1. Some conditions may be derived following the proof of Thm 4.19 in M.Isaacs "Character theory of finite groups", from the elementary fact that if $Q$ is the transformation making $\rho$ real then $Q^{-1}\rho Q=\overline{Q^{-1}\rho Q}$, thus $\overline{Q}Q^{-1}\rho=\overline{\rho Q}Q^{-1}$, and $P:=\overline{Q}Q^{-1}$ transforms $\rho$ to $\overline{\rho}$, i.e. $P^{-1}\overline{\rho}P=\rho$ (such $P$ must exist as the characters of $\rho$ and $\overline{\rho}$ are equal).

Now we have the equation $PQ=\overline{Q}$ implying $\overline{P}PQ=\overline{PQ}=Q$, i.e. $\overline{P}P=I$.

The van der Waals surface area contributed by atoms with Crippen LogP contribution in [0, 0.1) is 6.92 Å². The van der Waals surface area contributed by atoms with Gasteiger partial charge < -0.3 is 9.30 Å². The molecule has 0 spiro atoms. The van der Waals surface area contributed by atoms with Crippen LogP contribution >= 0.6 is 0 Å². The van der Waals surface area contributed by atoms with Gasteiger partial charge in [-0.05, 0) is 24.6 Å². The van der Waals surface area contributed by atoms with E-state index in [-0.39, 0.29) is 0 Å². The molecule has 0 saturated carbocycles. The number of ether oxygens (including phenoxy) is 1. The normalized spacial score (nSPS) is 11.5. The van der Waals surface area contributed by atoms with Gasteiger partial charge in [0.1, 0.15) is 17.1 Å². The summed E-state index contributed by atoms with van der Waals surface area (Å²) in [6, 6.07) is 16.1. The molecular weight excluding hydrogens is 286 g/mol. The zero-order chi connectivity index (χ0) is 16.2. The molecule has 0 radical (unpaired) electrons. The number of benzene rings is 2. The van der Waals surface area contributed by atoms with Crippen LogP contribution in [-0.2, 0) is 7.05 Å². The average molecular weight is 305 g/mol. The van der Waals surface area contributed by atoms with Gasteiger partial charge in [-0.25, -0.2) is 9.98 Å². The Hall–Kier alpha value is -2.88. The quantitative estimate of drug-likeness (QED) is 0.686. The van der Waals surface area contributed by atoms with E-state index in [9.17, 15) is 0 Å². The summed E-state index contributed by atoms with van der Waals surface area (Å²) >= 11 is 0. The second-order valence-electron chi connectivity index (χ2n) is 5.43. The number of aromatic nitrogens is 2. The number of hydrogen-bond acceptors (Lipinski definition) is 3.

Now, if $\rho$ is unitary, it may be shown (as in the proof of Thm 4.19) that in this case $P^\top=P$, and an explicit formula for $Q$ provided. Even in this case it's not clear if no further field extension is needed, as, while $Q$ is in the same field as $P$, it's not clear how to guarantee $\overline{P}P=I$ (we can get, as a consequence of Schur lemma, that $\overline{P}P=\alpha I$, and $\alpha>0$ by linear algebra, but we need $\sqrt{\alpha}$ to belong to the original field).


$\def\CC{\mathbb{C}}\def\RR{\mathbb{R}}\def\QQ{\mathbb{Q}}\def\ZZ{\mathbb{Z}}$The main result of this answer will be that, if $V$ is a representation defined over $\RR$ and over $\QQ(\zeta_M)$, then there is an integer $N$ such that $V$ is defined over $\RR \cap \QQ(\zeta_{MN})$. This proof will not give us good control over the size of $N$.

We'll abbreviate $\QQ(\zeta_M)$ to $K_M$ and abbreviate $K_M \cap \RR$ to $R_M$.